Thursday, May 2, 2019

Changing the Channel - A Solution for Television Violence Essay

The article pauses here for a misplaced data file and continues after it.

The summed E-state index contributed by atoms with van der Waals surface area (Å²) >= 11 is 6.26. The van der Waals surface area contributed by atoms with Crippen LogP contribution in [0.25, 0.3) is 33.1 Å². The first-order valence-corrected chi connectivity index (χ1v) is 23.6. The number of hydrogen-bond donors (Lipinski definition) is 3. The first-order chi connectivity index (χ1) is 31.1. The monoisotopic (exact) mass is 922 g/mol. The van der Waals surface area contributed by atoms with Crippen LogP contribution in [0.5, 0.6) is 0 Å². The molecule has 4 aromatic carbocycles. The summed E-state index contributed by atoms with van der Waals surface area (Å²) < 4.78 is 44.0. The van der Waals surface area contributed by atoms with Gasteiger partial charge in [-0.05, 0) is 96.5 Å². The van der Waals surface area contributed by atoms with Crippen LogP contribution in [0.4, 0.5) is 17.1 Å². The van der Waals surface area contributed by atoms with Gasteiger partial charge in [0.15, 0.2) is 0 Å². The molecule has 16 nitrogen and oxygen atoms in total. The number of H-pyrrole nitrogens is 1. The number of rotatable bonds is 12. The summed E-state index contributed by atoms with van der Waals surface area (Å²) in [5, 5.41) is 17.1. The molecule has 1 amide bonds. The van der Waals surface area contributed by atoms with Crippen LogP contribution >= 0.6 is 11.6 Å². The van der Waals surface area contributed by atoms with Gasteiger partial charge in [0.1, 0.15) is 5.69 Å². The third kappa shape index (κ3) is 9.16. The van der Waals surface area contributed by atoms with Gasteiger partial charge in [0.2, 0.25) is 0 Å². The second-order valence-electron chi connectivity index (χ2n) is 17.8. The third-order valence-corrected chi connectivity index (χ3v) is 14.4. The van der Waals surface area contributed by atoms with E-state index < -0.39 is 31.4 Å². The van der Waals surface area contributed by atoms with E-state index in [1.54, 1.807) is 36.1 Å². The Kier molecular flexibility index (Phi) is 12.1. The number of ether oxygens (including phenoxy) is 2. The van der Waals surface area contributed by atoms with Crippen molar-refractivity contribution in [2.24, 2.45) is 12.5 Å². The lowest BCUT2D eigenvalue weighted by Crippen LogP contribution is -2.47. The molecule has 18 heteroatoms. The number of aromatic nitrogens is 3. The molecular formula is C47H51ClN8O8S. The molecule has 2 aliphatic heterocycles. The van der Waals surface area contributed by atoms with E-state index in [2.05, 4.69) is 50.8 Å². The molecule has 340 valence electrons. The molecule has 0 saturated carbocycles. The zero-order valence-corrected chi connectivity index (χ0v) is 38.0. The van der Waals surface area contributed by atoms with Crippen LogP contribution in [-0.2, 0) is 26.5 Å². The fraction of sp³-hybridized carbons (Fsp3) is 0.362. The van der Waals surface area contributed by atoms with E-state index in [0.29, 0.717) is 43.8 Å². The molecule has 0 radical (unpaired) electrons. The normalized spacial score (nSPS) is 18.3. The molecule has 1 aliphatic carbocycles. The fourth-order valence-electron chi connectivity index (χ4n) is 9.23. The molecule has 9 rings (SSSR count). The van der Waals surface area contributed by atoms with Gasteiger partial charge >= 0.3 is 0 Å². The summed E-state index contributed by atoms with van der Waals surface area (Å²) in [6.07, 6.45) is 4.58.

ever- changing the Channel - A Solution for Television Violence - Essay ExampleAlready, many children spend more(prenominal) time watching television than they do playing with friends, being give awayside or involved in other stimulating activity. Recent studies, reviews, watchdog groups and many others suggest that the high prevalence of ferocity that is symbolise on television is directly promoting aggression and delirium in real life. Television critic Tim Goodman argues that era television has the potential to have a large impact on violence and aggression, the full institutionalise does non rest on the media but on the parents. If they do not want their children exposed to violence then the most simple(a) and effective solution is to turn off the television. This essay argues that this viewpoint does not offer an effective method of solving the problem, instead it is like ignoring the crisis and assuming that if we do not give attention to what is happening then it wil l not affect us. One type of program that showcases violence is grapple. Here, violence is one of the main factors that drive individuals to watch the program, and it is widely popular among both children and adults. WWEs hen-peck Down and RAW have sky rocketed in popularity in recent years. The slapping, kicking, fighting, screaming and throwing people out of the ring catch the interest of children and even adults. When the younger generation watches this brutality on television, with thousands of people praising, they recognize that it is something good. This concept is backed by Goodman, who argues that encouraging violence in this manner, and making it appear as something that is in demand(predicate) increases the likelihood that the children will emulate this form of behavior. There are many cases I have witnessed where children in school have backyard fights in which they try to mimic their favorite wrestlers stunts on others, exploitation abusive language as they see in the shows. Even in the house, they play at clamshell or walk around acting as their favorite wrestling star talking and travel like him. According to my observation it is usually the younger or weaker kids that are targeted. While Goodman argues that blaming the media for the behavior is unreasonable, and that parents quarter remedy this behavior by preventing children from watching programs such as wrestling, the reality is not as simple as this. It is not simple the act of observing the violence on television that causes children to emulate wrestling behavior, or aggressive behavior in general. Other factors include what children watch at their friends houses, what actions that their friends do, and the fact that the violence and aggression is encouraged in many different forms of media. As a consequence, changing the channel or turning off the television does not appear to be a adapted tactic to prevent children from emulating aggressive behavior, or from learning that aggres sive behavior is good and encouraged. Rather, this responsibleness locomote onto the parents. Whether children consider that violence and aggression is something to be encouraged comes from the opinions and lessons that are taught by the parents. Parents have a responsibility to themselves and when they observe this kind of solution it just shows how responsible they are towards their job. Turning off the television or switching the channel cannot assure that the child will not watch it later on or at a friends place. Chances are that they might even see it on the meshing as now even

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